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Changing Home and End Keys for Firefox

Filed Under Apple, Geek | 2009-03-04, 15:51


One of the biggest problems when I switched from my Windows laptop to OS X on my Macbook Pro was the lack of dedicated Home/End keys. Having to hit function and the arrow keys to get my Home/End navigation was annoying. I’ve now adjusted to it and have a callous on my left pinky to prove it. But Home and End don’t always behave the way I expect. This is most apparent to me in Firefox when I’m attempting to write or edit a blog post using WordPress’s web interface. The default behavior is to jump to the beginning or the end of the form, not the line of text I’m on. I had to change this. Luckily I found this tip over on macosxhints.com. It’s relatively simple to modify the behavior to the “right” way in Firefox, although you’ll have to do it each time Firefox updates:

    1. Make a backup first and then unzip or jar extract the contents of /Applications/Firefox.app/Content/MacOS/chrome/toolkit.jar into a temporary directory. You might have to right-click on Firefox and select “show package contents”
    2. Replace the platformHTMLBindings.xml file found in content/global with this one.
    3. Zip or jar to recreate the archive (jar cvf toolkit.jar content/) and replace the original.

Or instructions for those that are more command-line inclined:

cd tempdir
cp /Applications/Firefox.app/Contents/MacOS/chrome/toolkit.jar .
jar xvf toolkit.jar
Replace content/global/platformHTMLBindings.xml with this one
jar cvf toolkit.jar content/
mv toolkit.jar /Applications/Firefox.app/Contents/MacOS/chrome/

Thanks bloodnok!
image via


Mistabishi’s “Printer Jam” Video

Filed Under Geek, Movies and Music | 2009-02-27, 13:38

This great drum n bass track from newcomer Mistabishi is appropriately titled. The video is a nice companion for your eyes as your ears are assaulted, in that good sort of way. Turn up the speakers and hit play. If you like what you hear, you can grab his album on iTunes or Hospital Records.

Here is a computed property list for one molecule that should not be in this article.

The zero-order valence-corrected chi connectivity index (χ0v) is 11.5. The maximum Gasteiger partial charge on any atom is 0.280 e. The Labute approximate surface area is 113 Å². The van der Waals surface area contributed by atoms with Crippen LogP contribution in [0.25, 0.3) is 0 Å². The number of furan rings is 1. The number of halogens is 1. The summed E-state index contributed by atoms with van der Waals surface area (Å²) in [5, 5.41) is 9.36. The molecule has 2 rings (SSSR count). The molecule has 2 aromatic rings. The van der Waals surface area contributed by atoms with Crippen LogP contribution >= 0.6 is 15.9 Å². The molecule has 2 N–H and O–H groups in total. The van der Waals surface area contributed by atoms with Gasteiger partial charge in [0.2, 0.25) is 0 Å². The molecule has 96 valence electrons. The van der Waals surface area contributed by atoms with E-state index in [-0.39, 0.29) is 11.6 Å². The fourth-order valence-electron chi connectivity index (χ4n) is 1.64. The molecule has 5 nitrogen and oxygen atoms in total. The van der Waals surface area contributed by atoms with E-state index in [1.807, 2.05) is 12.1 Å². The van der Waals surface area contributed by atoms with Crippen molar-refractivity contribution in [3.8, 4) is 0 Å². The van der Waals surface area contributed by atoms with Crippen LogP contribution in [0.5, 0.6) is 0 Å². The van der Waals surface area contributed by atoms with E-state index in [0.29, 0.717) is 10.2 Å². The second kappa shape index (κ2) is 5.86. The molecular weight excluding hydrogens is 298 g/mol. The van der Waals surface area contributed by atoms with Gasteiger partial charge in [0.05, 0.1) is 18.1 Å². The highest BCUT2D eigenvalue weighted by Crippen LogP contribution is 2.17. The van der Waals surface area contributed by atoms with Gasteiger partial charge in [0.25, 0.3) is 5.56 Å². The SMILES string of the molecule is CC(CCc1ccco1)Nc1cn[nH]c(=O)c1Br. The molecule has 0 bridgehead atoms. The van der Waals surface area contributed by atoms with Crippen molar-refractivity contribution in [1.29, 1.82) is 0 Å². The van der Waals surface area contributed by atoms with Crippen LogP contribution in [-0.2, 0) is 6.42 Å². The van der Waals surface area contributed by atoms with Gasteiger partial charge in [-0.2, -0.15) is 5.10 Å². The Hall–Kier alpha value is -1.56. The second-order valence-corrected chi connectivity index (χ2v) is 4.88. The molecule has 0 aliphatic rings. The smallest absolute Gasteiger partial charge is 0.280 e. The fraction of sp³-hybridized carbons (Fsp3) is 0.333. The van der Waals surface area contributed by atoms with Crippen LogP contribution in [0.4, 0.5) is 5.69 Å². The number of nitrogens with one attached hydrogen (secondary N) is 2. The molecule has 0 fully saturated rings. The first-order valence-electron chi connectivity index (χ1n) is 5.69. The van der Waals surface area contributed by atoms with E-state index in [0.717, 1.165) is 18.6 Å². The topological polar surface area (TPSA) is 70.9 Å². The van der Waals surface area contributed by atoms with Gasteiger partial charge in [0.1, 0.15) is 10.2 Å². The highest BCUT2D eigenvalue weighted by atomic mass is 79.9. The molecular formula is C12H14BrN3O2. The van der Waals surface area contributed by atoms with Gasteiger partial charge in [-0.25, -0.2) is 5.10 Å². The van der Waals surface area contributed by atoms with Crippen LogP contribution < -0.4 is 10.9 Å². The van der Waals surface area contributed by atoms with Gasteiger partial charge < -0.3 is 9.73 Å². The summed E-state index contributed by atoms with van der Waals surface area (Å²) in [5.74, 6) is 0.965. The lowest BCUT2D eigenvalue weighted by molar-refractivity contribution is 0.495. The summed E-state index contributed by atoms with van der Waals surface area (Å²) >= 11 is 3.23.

Thanks Jof!


WordPress Inserting Line Breaks In Front of Form Elements

Filed Under Geek, Wordpress | 2009-02-26, 13:37

So I’m working on a form for users to submit data on a WordPress-based site. I want it to look like this:


What I’m getting is this:


Those are screenshots, so here’s a “live” example:
Phone #:

Taking a look at the preview page using Firebug, I noticed that it was inserting <br /> in front of each input field. It did this with a select drop-down menu too. What gives? Anyone ever run into this?


Google search results for “KH(Ax)N” for x=1 to 100

Filed Under Geek | 2009-01-16, 13:30

Ever wonder just how many ‘A’s you should be using when searching for one of Captain Kirk’s most famous phrases? Tim has graphed it out for you.

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Using Cloud Hosting with Mosso

Filed Under Geek | 2008-11-21, 18:12


I’m quite familiar with the topic of webhosting, having hosted websites for well over a decade now. Most of my friends and colleagues come to me to ask my opinion on what they should use to host their website. My general answer is Dreamhost for most people since it’s quick, cheap, and easy to run small sites on. If you need something more powerful than that I usually start asking questions to help pick out a good virtual server or dedicated server. But it wasn’t until recently that I had any experience with cloud hosting.